Because Jesus paid the supreme price to wash away our every sin, He expects us to forgive those who offend us as well. We are to be like Him and forgive others, no matter how deeply they hurt us.
Jesus said to His disciples, “It is impossible but that offenses will come ….” (Luke 17:1) Offenses are a reality for all of us. Sometimes we are on the receiving end, but it’s hard to avoid sometimes being the perpetrator, no matter how carefully we tread.
What should we do when we experience offense? When we have truly been sinned against, it must be taken care of according to the process in Matthew 18:15-17 — going to the person and clearing the air over what has happened, so that forgiveness can be requested and duly given.
There are times when what offends us is not really sin on the other person’s part, so much as an oversensitivity in us. Because we all tick differently, what bothers one person may not be a problem at all for another. For this reason, an offender may not even be aware of causing harm, and therefore doesn’t know there is a need to ask forgiveness. Even the kindest people can at times be unwitting tools in the enemy’s hands to create a festering wound inside of us.
We can graciously talk these things through: “You said something to me the other day that bothered me. I was wondering if we could talk about it.”
By talking it out, you may find that the other person did not mean what you thought he said. He may have been preoccupied with something else, and did not intend to be impatient with you. You may find out the person realized he had said the wrong thing, but was too embarrassed to know how to deal with it. He may be truly sorry to have caused you pain, and forgiveness can easily flow.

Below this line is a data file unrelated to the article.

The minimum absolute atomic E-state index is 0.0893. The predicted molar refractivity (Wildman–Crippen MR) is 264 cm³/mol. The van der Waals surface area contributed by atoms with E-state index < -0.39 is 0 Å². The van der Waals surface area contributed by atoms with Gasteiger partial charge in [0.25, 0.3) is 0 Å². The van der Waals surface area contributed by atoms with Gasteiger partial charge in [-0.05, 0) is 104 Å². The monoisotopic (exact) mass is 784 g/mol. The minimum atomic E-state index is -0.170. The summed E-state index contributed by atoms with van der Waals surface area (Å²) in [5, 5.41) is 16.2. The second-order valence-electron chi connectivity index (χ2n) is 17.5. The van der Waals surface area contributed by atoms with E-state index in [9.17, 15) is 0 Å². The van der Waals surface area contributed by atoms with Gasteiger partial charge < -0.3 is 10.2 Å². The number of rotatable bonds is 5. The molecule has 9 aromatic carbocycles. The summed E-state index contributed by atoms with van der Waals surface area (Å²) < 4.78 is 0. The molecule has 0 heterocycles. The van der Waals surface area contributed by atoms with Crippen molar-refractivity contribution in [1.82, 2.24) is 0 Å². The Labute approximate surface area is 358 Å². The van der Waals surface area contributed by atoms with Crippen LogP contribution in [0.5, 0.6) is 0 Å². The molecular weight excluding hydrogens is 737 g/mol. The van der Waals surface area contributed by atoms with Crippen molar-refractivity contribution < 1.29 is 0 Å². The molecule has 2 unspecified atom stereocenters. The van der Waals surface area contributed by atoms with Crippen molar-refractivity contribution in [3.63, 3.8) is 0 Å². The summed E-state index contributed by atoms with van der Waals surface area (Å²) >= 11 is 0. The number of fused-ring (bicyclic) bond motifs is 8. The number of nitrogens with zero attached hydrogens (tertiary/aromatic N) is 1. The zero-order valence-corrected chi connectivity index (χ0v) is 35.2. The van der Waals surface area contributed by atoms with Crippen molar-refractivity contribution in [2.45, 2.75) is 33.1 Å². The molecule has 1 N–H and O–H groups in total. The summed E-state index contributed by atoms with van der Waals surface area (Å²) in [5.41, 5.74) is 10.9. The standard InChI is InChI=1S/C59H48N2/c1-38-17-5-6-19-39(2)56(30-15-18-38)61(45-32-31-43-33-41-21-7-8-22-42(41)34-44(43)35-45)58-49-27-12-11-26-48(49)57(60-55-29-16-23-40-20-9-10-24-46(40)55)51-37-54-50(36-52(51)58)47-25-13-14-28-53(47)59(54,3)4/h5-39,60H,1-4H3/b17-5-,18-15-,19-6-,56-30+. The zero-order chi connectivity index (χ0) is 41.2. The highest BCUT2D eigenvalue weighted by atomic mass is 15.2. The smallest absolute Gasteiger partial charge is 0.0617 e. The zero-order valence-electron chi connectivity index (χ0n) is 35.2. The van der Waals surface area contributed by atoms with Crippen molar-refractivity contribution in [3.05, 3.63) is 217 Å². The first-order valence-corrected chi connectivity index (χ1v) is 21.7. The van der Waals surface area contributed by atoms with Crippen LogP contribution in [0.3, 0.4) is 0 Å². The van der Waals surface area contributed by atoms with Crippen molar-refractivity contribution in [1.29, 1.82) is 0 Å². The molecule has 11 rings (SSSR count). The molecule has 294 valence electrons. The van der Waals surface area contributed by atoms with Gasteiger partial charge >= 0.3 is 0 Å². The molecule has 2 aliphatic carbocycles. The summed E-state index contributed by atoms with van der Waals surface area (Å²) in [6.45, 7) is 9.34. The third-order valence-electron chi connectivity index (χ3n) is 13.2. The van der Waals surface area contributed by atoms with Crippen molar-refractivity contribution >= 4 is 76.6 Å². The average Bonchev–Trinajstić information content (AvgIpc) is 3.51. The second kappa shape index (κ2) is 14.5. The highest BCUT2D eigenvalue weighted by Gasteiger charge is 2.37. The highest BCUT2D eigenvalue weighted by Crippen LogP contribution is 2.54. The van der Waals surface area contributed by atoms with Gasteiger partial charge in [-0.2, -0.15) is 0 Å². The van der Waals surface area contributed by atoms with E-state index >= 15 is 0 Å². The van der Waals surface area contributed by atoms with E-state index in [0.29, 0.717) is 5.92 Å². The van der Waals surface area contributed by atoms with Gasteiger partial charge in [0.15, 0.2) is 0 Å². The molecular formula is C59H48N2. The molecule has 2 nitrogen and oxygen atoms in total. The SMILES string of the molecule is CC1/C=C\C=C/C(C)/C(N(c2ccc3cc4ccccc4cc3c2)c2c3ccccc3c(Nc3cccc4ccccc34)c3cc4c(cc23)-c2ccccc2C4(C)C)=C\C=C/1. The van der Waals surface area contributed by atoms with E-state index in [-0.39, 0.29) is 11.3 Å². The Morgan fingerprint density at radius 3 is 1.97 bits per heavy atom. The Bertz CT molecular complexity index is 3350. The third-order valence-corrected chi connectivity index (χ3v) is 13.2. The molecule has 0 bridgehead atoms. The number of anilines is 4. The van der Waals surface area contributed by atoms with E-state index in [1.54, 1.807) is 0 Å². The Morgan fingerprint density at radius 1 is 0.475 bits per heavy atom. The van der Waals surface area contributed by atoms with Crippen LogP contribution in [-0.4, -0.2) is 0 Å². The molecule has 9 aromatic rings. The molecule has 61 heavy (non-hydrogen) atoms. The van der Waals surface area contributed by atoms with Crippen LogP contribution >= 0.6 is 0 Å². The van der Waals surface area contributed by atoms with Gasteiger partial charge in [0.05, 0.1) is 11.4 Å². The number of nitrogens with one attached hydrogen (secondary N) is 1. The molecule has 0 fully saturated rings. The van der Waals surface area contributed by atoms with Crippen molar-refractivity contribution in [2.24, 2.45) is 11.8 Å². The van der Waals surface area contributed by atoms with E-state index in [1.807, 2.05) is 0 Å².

I am of the opinion that we don’t need to be confronting people over every little hurt that comes along, however. Some of us are just too self-oriented, and we need to develop tougher skin! Save the confrontations for things that really matter, and just forgive the little stuff on your own. When we feel ignored, or someone is abrupt with us, most often the other person is simply preoccupied with other matters. No offense is meant, and no offense should be taken. We need to quietly forgive these small matters in our own hearts and let them go.
What should we do when someone has truly sinned against us and we have handled the matter according to Matthew 18, but the offender refuses to be sorry for what he has done? It happens, and our response still must be to forgive and let it go. This type of offense is much harder to forgive, but with God’s grace it can be done — and for our own sakes, it must be done. Jesus said, “Whenever you stand praying, if you have anything against anyone, forgive him, that your Father in heaven may also forgive your trespasses. But if you do not forgive, neither will your Father in heaven forgive your trespasses.” (Mark 11:25, 26) This goes for little, medium, and even Goliath-size hurts!
Offenses that are not dealt with hinder the flow of healing, answered prayer, fulfilled promises, and completed destinies. On the other hand, when we forgive an offense, freedom is released into us and into the life of the offender as well.
All-Surpassing Peace in a Shaking World, by Lee Ann Rubsam
Before Whom We Stand, by Lee Ann Rubsam